FIDE World Cup: Two underdogs go through

by Carlos Alberto Colodro
9/15/2019 – Hikaru Nakamura and Ernesto Inarkiev were knocked out by nominally weaker players — Liviu-Dieter Nisipeanu and Xu Xiangyu respectively — after game two of the second round at the FIDE World Cup in Khanty-Mansiysk. Besides these two underdogs, fifteen other participants secured their place in round three. Meanwhile, Wei Yi and Eltaj Safarli bounced back with wins after having lost on Friday to reach the tiebreaks. IM LAWRENCE TRENT recapped the action of the day. | Photo: FIDE

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Fifth day of action

The FIDE World Cup is taking place in Khanty-Mansiysk. It is a seven-round knock-out event for 128 players, with a total prize fund of US$ 1.6 million and a first prize of US$ 110,000. The matches consist of two classical games with a time control of 90 minutes for 40 moves plus 30 minutes for the rest of the game, with an increment of 30 seconds per move. The finals consist of four classical games. Full schedule.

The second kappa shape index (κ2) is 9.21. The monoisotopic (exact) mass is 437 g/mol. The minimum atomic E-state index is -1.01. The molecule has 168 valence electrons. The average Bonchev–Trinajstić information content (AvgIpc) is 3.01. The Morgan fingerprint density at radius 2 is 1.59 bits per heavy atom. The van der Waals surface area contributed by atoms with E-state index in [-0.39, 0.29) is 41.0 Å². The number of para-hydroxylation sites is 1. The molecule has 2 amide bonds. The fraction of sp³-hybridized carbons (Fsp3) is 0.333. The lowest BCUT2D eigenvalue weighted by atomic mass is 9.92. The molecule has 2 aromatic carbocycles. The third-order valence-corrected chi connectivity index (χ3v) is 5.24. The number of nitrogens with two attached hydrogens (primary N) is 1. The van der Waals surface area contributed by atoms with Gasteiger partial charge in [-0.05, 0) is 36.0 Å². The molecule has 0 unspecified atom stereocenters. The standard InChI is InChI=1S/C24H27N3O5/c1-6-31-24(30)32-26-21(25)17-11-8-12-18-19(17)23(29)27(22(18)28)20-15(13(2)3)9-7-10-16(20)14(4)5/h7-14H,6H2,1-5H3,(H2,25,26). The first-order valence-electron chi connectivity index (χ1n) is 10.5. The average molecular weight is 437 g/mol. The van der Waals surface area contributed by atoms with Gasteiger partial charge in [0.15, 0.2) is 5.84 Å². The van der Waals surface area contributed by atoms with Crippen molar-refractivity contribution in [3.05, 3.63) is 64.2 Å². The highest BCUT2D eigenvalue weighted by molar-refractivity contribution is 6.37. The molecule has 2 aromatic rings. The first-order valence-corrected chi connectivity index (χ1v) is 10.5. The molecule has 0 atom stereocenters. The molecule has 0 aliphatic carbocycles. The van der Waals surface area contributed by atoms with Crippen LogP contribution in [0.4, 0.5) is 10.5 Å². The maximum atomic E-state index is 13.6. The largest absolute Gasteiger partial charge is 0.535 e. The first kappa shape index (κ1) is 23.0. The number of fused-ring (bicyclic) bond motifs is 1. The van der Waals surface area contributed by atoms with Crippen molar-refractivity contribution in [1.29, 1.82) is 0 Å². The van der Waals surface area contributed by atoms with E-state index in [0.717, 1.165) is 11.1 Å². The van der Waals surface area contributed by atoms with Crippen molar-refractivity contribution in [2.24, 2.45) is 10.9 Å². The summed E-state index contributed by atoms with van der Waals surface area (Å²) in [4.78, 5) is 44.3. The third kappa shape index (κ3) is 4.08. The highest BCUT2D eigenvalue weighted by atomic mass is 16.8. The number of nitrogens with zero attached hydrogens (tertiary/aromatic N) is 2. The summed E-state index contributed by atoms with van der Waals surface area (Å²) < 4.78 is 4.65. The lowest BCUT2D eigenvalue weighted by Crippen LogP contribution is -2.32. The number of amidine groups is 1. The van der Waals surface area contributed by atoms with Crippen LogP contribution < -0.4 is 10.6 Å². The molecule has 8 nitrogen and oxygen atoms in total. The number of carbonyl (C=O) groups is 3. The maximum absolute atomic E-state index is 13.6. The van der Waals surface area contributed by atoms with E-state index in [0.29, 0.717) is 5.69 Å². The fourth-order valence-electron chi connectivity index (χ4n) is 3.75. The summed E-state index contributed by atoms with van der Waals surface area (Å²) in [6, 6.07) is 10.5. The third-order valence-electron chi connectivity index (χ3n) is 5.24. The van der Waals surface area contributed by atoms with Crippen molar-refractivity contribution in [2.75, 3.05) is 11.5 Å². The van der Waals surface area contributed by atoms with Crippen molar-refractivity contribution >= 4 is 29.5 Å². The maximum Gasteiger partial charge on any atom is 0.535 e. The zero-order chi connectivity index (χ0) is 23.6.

Nine out of eleven players that had kicked off round two with a win made the most of their early lead by drawing game two and reaching the round-of-32. Eight others won after having drawn on Friday, while only Wei Yi and Eltaj Safarli tied the scores in their match-ups after having lost game one. Remarkably, Maxime Vachier-Lagrave, Sergey Karjakin and Jan-Krzysztof Duda scored 2:0 wins after having gone through the first round without needing tiebreaks.

The story of the day, though, was Hikaru Nakamura's elimination, who could not recuperate from a painful loss against Liviu-Dieter Nisipeanu. Also surprising was Xu Xiangyu's victory over Ernesto Inarkiev — no less than 116 Elo points separate the contenders' ratings.